Navy christens nuclear sub the Minnesotaby Rupa Shenoy, Minnesota Public Radio
The U.S. Navy christened its newest attack submarine the Minnesota on Saturday morning in Virginia.
Dignitaries and officials helped christen the submarine before a crowd of hundreds of people. The vessel was designed for strike warfare, special operations, intelligence, surveillance and reconnaissance. It has a nuclear reactor that the Navy said will not need refueling during the working life of the submarine.
In his speech, Assistant Secretary of the Navy Shawn Stackley said the Minnesota's commander and crew will have to live up to a name that stands for resilience and toughness.
"Maintaining persistent surveillance in regions of interest," Stackley said. "Conducting special operations undetected. Safeguarding the choke-points of the world. Or to strike, if necessary, and all the while, serving as the enduring, reliable deterrent that has underpinned our nation's security for over half a century."
The ship's sponsor, Ellen Roughead, is a native of Granite Falls, Minn., and the wife of retired Adm. Gary Roughead. She helped break a bottle of Champagne against a plate welded to the Minnesota's hull.
"Minnesota could not be great without her families," Ellen Roughead said. "Minnesota has great families. She is manned by the best sailors in the world, in the greatest navy in the world. And we will all benefit from the effort of every single crew member. Minnesota and our country could not better served."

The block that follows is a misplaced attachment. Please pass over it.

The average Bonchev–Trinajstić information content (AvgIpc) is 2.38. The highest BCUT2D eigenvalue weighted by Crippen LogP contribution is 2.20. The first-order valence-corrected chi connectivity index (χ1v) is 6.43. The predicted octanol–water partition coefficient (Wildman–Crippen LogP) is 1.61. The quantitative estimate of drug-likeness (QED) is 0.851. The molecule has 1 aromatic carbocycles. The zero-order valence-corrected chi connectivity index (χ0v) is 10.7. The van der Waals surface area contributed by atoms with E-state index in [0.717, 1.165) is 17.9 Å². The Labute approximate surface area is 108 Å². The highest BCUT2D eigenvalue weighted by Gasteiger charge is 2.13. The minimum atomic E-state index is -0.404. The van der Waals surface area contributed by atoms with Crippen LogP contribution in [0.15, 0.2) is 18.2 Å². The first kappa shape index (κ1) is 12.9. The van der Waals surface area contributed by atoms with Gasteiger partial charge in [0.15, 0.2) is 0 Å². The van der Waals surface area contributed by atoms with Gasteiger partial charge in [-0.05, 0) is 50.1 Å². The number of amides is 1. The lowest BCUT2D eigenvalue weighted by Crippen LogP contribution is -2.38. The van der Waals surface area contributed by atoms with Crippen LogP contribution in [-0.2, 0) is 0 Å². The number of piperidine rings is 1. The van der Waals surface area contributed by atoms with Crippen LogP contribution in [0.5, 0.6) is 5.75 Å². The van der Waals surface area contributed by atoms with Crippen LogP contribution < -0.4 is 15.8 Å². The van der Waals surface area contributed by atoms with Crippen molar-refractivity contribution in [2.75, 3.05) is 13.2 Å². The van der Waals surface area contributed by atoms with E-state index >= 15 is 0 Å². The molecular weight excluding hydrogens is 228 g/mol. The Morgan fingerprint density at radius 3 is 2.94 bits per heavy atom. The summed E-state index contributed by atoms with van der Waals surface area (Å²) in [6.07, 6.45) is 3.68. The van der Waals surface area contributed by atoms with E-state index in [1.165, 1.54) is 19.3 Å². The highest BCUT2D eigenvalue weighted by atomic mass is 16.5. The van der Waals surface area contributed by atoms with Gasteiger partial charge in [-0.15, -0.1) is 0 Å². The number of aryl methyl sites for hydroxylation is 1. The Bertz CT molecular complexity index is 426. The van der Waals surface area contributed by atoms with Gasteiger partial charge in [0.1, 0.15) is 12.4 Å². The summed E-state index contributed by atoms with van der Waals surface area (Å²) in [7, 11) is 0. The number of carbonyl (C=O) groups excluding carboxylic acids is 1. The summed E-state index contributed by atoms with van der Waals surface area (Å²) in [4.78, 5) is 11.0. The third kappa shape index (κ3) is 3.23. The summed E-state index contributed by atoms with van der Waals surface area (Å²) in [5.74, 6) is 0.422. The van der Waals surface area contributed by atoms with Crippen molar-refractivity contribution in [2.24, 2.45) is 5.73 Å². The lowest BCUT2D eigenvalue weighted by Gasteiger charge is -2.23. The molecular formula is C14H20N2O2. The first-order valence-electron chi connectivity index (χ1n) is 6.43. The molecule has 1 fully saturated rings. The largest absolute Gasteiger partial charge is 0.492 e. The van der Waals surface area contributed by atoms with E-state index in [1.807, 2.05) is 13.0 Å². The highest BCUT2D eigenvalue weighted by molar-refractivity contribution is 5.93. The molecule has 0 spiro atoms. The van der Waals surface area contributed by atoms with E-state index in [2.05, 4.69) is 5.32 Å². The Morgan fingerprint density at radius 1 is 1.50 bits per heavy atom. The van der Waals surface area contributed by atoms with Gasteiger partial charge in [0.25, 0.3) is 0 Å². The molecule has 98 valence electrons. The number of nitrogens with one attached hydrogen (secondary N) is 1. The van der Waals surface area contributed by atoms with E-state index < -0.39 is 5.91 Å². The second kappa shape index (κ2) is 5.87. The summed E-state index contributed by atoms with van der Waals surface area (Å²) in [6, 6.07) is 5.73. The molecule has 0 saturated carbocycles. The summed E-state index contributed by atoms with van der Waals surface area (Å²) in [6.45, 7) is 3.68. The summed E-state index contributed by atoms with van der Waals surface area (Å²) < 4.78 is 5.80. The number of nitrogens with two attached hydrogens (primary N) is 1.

The Minnesota, at 7,800 tons and nearly 400 feet long, was built to dive deeper than 800 feet and move at more than 25 knots while submerged. It will carry a crew of about 130.
The ship is the third to bear the state's name. The first was a sailing steam frigate in the Civil War; the second served in World War I.
A Minnesota teenager's design won a competition for the submarine's logo. It features an outline of the state, a swimming official state fish -- the walleye -- and a blond Viking warrior.
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